Perry Arrasmith

Perry Arrasmith

2019 Undergraduate Fellow
History

Thesis title and description:
"A More Western Union: Irrigation, Federal Power, and the United States Senate Select Committee on the Irrigation and Reclamation of the Arid Lands"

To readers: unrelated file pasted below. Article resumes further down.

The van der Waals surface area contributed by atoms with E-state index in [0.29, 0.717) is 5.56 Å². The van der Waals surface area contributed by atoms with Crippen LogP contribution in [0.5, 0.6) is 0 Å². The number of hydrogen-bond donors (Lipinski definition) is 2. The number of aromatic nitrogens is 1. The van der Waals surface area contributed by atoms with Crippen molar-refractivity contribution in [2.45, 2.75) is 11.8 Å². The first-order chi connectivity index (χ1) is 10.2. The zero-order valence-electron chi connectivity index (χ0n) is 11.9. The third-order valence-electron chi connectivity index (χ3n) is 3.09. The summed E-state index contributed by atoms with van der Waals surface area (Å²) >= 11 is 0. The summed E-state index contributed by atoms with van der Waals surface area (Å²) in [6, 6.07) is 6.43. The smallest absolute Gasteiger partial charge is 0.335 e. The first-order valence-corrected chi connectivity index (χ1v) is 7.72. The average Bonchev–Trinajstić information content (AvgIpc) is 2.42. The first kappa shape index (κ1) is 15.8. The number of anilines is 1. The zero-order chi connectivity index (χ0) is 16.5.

At the close of the nineteenth century, the United States Senate convened a special committee dominated by lawmakers from several Western states, many of which had only been admitted into the Union in the decades following the end of the American Civil War. Many of these lawmakers, fearful of losing control over the destiny of their emerging polities to the fledgling agencies of Federal Government, convened the United States Senate Select Committee on the Irrigation and Reclamation of Arid Lands for the purpose of investigating irrigation as a vehicle for western growth. Like the framers of the American Constitution, the Senate Select Committee set out to secure a new vision for a new portion of the American Union, one with a foundation for future expansion driven by the irrigation of its limited water resources on an unprecedented scale. The management of the west’s water resources, especially when taken in the context of the region’s persistent water shortages and policy discussions about adaptation to climate change, requires a nuanced historical understanding if the United States expects to weather the environmental change likely to confront the country over the twenty-first century. The rhetoric of the committee, whose political conclusions created a foundation for the present political-economic structures of the American west,offers a new avenue to understand the long-term implications of historical decision-making.